Apeiron offers forum for scholarly research to WU students

Richard Kelly

Friday will mark the Apeiron’s seventh year at Washburn University. The day will be marked with presentations of scholarly research and activities that have been done by students.

According to associate professor Kim Morse, who chairs the Apeiron committee board, the event is “a place to showcase student, creative and academic excellence across the board.” The program is designed as a way for students to showcase scholarly research or a Washburn Transformational Experience.

Jenny Mills, who is presenting historical research, will be presenting for her third consecutive year. Mills said she has strong reasons for her repeat participation in Apeiron.

“What I want people to realize is Washburn is a place that allows opportunity for a forum for research,” said Mills. “It’s just really fun to see what other students are talking about.”

Word about Apeiron seems to be getting out. Morse has seen the progression over even the last few years, and has observed more participation each year.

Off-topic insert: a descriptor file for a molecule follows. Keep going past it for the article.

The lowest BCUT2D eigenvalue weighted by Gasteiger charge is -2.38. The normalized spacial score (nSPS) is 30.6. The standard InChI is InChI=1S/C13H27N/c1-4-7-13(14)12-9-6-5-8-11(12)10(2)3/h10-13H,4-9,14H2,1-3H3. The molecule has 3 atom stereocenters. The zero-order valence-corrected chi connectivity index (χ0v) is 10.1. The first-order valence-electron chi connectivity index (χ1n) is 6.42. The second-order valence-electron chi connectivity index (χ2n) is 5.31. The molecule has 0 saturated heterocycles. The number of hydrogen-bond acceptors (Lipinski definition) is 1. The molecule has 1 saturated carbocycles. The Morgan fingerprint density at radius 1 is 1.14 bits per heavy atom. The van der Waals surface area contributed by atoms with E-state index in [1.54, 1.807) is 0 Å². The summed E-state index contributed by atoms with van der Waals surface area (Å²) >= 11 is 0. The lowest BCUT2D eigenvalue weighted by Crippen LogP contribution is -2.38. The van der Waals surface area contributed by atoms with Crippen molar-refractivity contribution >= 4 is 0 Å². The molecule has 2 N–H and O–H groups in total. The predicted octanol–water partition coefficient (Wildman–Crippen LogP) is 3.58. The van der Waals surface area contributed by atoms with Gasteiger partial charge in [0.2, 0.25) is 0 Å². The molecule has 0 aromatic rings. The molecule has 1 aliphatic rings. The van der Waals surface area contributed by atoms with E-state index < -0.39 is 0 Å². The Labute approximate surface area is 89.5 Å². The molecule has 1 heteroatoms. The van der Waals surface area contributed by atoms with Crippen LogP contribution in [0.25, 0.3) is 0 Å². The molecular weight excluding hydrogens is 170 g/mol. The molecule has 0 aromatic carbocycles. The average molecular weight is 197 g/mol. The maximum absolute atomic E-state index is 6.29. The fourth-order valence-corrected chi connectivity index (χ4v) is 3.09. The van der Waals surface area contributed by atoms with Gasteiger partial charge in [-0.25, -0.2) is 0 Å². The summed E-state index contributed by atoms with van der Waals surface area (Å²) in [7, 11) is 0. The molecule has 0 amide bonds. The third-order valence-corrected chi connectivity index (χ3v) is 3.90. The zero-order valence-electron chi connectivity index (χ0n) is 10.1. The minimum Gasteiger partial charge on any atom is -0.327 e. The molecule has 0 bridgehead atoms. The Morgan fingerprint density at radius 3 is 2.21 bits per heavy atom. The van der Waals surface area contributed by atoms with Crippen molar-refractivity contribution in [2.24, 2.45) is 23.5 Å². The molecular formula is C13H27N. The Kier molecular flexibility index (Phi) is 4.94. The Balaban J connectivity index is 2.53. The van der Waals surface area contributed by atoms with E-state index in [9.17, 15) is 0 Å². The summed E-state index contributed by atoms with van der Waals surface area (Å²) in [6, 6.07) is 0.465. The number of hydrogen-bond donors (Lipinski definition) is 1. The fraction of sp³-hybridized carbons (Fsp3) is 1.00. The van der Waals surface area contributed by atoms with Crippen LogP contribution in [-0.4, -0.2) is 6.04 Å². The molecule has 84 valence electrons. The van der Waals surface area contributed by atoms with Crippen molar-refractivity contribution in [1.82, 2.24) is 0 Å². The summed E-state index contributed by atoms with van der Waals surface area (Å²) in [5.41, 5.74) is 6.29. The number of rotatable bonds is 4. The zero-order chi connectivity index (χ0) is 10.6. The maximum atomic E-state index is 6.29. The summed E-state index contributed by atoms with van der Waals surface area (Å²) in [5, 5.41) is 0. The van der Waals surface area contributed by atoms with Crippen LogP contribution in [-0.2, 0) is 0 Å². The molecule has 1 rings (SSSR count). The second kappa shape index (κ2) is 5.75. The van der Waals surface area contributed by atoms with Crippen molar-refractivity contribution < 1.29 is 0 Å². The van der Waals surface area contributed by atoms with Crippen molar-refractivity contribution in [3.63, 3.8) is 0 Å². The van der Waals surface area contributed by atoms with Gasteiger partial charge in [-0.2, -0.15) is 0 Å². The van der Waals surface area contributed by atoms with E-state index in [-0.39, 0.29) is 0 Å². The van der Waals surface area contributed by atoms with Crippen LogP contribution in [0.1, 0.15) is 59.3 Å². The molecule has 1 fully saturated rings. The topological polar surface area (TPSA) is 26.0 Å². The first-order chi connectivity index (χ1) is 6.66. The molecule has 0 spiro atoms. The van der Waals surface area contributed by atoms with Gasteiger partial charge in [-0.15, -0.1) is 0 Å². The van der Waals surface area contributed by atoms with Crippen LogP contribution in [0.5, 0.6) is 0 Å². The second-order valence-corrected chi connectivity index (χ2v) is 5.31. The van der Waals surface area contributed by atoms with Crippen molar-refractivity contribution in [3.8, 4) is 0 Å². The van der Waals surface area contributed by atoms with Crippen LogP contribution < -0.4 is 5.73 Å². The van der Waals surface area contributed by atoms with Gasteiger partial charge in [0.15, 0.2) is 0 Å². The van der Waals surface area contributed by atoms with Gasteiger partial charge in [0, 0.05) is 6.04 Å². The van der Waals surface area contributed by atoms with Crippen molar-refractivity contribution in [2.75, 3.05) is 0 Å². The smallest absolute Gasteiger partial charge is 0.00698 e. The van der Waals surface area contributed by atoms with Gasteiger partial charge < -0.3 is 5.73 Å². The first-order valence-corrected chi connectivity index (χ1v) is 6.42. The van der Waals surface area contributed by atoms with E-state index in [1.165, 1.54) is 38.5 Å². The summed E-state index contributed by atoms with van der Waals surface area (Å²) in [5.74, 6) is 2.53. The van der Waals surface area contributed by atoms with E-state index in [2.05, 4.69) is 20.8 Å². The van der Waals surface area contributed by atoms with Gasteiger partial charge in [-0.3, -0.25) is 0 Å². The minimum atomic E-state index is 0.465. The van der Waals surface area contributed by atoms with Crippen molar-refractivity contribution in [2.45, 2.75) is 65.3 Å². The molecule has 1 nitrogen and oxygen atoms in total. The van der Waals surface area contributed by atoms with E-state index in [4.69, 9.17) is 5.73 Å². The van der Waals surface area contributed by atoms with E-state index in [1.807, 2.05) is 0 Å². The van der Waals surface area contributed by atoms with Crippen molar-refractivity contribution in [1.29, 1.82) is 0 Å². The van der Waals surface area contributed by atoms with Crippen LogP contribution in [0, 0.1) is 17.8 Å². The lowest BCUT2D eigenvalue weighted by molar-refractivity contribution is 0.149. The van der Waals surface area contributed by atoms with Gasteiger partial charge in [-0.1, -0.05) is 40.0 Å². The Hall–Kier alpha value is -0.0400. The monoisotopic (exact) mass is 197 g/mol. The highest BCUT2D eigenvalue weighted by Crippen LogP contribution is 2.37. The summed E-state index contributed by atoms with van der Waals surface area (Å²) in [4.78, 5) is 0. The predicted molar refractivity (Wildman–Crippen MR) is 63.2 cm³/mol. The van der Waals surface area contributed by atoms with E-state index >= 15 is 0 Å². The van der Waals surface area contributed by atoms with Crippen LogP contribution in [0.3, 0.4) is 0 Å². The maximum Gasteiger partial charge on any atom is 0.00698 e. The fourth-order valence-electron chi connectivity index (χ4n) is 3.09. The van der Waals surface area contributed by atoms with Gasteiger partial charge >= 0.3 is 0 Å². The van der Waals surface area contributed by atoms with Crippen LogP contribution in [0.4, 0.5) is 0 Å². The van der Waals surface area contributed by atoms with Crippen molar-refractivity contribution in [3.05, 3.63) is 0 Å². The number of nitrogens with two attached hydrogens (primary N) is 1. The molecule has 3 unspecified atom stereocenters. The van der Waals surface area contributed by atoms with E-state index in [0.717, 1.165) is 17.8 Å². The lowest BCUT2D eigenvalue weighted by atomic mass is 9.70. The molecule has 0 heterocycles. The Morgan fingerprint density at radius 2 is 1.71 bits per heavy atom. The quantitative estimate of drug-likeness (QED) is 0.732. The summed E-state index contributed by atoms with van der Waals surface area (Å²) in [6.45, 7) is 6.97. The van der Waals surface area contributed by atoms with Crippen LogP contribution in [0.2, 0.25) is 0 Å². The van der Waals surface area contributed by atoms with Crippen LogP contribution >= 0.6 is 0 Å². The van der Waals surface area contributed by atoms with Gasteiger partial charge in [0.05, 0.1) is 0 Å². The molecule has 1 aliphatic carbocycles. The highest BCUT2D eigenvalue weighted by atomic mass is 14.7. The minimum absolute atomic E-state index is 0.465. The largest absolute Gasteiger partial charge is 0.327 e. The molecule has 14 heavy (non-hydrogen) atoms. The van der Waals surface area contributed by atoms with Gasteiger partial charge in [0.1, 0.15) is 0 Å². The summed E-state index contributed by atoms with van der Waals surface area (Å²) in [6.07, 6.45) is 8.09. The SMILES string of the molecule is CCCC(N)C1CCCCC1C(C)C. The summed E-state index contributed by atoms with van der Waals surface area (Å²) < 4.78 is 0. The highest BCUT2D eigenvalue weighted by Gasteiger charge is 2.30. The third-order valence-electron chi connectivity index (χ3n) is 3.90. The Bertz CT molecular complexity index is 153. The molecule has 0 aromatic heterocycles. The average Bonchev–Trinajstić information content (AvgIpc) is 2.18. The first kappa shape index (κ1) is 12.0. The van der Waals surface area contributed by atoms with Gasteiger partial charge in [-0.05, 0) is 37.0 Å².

“We’re increasing the biggest base in the College of Arts and Sciences, but every year we’re adding more students from Nursing, Applied Studies, and Business, which really shows just how broad and diverse Washburn is,” said Morse.

When the project began, it was designed to showcase student research to the academic and surrounding community.

“We needed a venue,” said Morse. “Washburn needed a way to show itself off, because we really do have students here who, at an undergraduate level, are doing graduate quality research. This is our opportunity to showcase exactly how exceptional these students are.”

While some students may see the event as a very large amount of pressure, Brandon Wentz, who is presenting research about southern history, encourages everyone to attend Apeiron. Furthermore, he encourages students to think about signing up next year if he or she has the research.

“The hardest part is signing up, truly,” said Wentz. “The best advice I have is: just present. Even if you don’t present, there’s no reason to not come up. It’s certainly worth your time.”

Apeiron also offers a method for students to gain experience presenting their work. Melissa Linquist, a psychology major presenting original research about stress, sees this as one of the great benefits of the program, in addition to the information that is provided.

“I think it is a wonderful stepping stone for what it’s like to present at other conferences,” said Linquist. “Some great advice is to just go and watch and listen and to ask questions, because it’s a friendly atmosphere that people can really learn from.”

The event starts at 11:30 a.m. and will conclude that evening at 6 p.m.